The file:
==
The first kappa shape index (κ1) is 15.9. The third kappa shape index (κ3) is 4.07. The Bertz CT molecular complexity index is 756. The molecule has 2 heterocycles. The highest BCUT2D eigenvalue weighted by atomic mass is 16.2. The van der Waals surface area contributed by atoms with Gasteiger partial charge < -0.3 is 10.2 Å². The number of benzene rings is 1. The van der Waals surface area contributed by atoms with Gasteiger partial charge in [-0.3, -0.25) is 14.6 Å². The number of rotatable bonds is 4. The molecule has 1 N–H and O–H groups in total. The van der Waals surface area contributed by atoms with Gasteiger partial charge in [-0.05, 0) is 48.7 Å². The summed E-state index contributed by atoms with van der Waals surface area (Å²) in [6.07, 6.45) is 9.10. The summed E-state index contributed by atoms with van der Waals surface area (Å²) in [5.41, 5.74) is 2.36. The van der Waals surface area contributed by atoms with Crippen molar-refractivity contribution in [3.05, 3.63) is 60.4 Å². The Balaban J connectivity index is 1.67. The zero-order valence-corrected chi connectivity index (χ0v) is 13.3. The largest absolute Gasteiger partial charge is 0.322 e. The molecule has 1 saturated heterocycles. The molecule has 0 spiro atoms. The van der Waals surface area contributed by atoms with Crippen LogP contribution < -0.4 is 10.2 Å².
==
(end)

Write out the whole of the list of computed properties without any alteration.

The first kappa shape index (κ1) is 15.9. The third kappa shape index (κ3) is 4.07. The Bertz CT molecular complexity index is 756. The molecule has 2 heterocycles. The highest BCUT2D eigenvalue weighted by atomic mass is 16.2. The van der Waals surface area contributed by atoms with Gasteiger partial charge < -0.3 is 10.2 Å². The number of benzene rings is 1. The van der Waals surface area contributed by atoms with Gasteiger partial charge in [-0.3, -0.25) is 14.6 Å². The number of rotatable bonds is 4. The molecule has 1 N–H and O–H groups in total. The van der Waals surface area contributed by atoms with Gasteiger partial charge in [-0.05, 0) is 48.7 Å². The summed E-state index contributed by atoms with van der Waals surface area (Å²) in [6.07, 6.45) is 9.10. The summed E-state index contributed by atoms with van der Waals surface area (Å²) in [5.41, 5.74) is 2.36. The van der Waals surface area contributed by atoms with Crippen molar-refractivity contribution in [3.05, 3.63) is 60.4 Å². The Balaban J connectivity index is 1.67. The zero-order valence-corrected chi connectivity index (χ0v) is 13.3. The largest absolute Gasteiger partial charge is 0.322 e. The molecule has 1 saturated heterocycles. The molecule has 0 spiro atoms. The van der Waals surface area contributed by atoms with Crippen LogP contribution < -0.4 is 10.2 Å².